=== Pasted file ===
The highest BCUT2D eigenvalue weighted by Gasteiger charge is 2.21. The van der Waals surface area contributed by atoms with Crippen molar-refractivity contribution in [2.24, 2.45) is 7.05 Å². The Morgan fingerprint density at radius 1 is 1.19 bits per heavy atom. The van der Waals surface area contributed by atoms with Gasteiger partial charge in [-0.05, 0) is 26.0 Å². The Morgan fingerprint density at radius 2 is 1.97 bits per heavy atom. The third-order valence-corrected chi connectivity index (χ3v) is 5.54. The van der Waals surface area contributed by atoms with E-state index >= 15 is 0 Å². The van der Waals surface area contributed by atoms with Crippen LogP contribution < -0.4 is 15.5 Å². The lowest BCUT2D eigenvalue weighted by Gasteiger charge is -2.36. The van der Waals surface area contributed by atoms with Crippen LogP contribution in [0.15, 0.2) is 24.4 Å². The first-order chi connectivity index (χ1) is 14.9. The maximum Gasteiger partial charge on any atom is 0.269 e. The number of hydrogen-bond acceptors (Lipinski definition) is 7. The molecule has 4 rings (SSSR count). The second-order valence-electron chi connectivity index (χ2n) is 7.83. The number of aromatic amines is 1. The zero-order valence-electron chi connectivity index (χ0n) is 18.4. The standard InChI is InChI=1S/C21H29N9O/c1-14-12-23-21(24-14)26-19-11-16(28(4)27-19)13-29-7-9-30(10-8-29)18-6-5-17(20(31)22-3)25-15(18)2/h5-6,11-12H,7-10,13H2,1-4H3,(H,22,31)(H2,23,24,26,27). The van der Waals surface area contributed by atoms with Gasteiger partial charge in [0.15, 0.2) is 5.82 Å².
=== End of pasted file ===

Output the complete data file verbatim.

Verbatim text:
The highest BCUT2D eigenvalue weighted by Gasteiger charge is 2.21. The van der Waals surface area contributed by atoms with Crippen molar-refractivity contribution in [2.24, 2.45) is 7.05 Å². The Morgan fingerprint density at radius 1 is 1.19 bits per heavy atom. The van der Waals surface area contributed by atoms with Gasteiger partial charge in [-0.05, 0) is 26.0 Å². The Morgan fingerprint density at radius 2 is 1.97 bits per heavy atom. The third-order valence-corrected chi connectivity index (χ3v) is 5.54. The van der Waals surface area contributed by atoms with E-state index >= 15 is 0 Å². The van der Waals surface area contributed by atoms with Crippen LogP contribution < -0.4 is 15.5 Å². The lowest BCUT2D eigenvalue weighted by Gasteiger charge is -2.36. The van der Waals surface area contributed by atoms with Crippen LogP contribution in [0.15, 0.2) is 24.4 Å². The first-order chi connectivity index (χ1) is 14.9. The maximum Gasteiger partial charge on any atom is 0.269 e. The number of hydrogen-bond acceptors (Lipinski definition) is 7. The molecule has 4 rings (SSSR count). The second-order valence-electron chi connectivity index (χ2n) is 7.83. The number of aromatic amines is 1. The zero-order valence-electron chi connectivity index (χ0n) is 18.4. The standard InChI is InChI=1S/C21H29N9O/c1-14-12-23-21(24-14)26-19-11-16(28(4)27-19)13-29-7-9-30(10-8-29)18-6-5-17(20(31)22-3)25-15(18)2/h5-6,11-12H,7-10,13H2,1-4H3,(H,22,31)(H2,23,24,26,27). The van der Waals surface area contributed by atoms with Gasteiger partial charge in [0.15, 0.2) is 5.82 Å².